Despite Buhari’s Plea At UN, IMF Snubs Nigeria To Grant Debt Service Relief To 24 Countries

The International Monetary Fund has granted debt service relief to 24 low income countries under the Catastrophe Containment and Relief Trust (CCRT).

The beneficiaries have eligible debt falling due in the period through January 10, 2022.

The Executive Board of the IMF, made the approval on October 6, 2021, the multilateral lender revealed on Friday.

The development is coming after President Muhammadu Buhari pleaded at the 76th United Nations General Assembly for a review of the criteria for debt service relief to accommodate countries like Nigeria.

Nigeria spends 73 per cent of its revenues to service debt annually according to official data.

The country’s debt service/GDP ratio of 73 per cent as of August 2021 is the highest among African top economies, according to Zainab Ahmed, Minister of Finance Budget and National Planning.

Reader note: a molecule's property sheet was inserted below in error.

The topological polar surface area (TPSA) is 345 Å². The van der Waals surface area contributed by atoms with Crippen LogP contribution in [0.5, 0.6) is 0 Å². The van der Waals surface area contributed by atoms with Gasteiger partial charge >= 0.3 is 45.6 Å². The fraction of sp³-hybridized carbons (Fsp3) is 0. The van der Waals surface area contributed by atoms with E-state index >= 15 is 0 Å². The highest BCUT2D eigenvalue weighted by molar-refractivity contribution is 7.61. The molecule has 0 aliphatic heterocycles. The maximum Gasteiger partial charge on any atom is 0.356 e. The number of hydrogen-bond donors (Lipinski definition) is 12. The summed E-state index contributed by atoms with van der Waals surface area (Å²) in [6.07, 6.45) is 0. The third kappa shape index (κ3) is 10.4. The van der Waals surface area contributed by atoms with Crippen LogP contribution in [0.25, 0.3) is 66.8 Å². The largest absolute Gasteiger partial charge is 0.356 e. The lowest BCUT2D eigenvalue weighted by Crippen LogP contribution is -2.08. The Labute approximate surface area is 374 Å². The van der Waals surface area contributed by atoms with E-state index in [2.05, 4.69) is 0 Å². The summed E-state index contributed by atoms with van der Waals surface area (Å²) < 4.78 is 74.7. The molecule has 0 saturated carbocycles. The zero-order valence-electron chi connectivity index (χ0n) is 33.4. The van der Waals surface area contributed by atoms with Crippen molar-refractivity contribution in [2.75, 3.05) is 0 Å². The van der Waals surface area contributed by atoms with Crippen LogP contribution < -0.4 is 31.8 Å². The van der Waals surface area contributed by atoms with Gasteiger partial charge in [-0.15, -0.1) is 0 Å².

Buhari had begged UNGA, “On the issue of debt, we have seen that developing countries have been faced with unsustainable debt burdens even before the pandemic. The COVID-19 pandemic has increased the risk of a new wave of deepening debt, where vital public financial resources are allocated to external debt servicing and repayments at the expense of domestic health and financing for critical developmental needs.

“Therefore, there is an urgent need to consider expansion and extension of the Debt Service Suspension Initiative to include all Developing, Least Developed Countries and Small Island Developing States facing fiscal and liquidity challenges. In addition, a review of the eligibility criteria for debt suspension, including outright cancellation, is needed for countries facing the most severe challenges.”

But the only two entrants in the list are Kyrgyz Republic and Lesotho.

IMF said the selected countries “meet the eligibility and qualification requirements for CCRT debt service relief in connection with the COVID-19 pandemic.”

The approval is the fourth trench of debt relieve to low income countries which began in April 2020.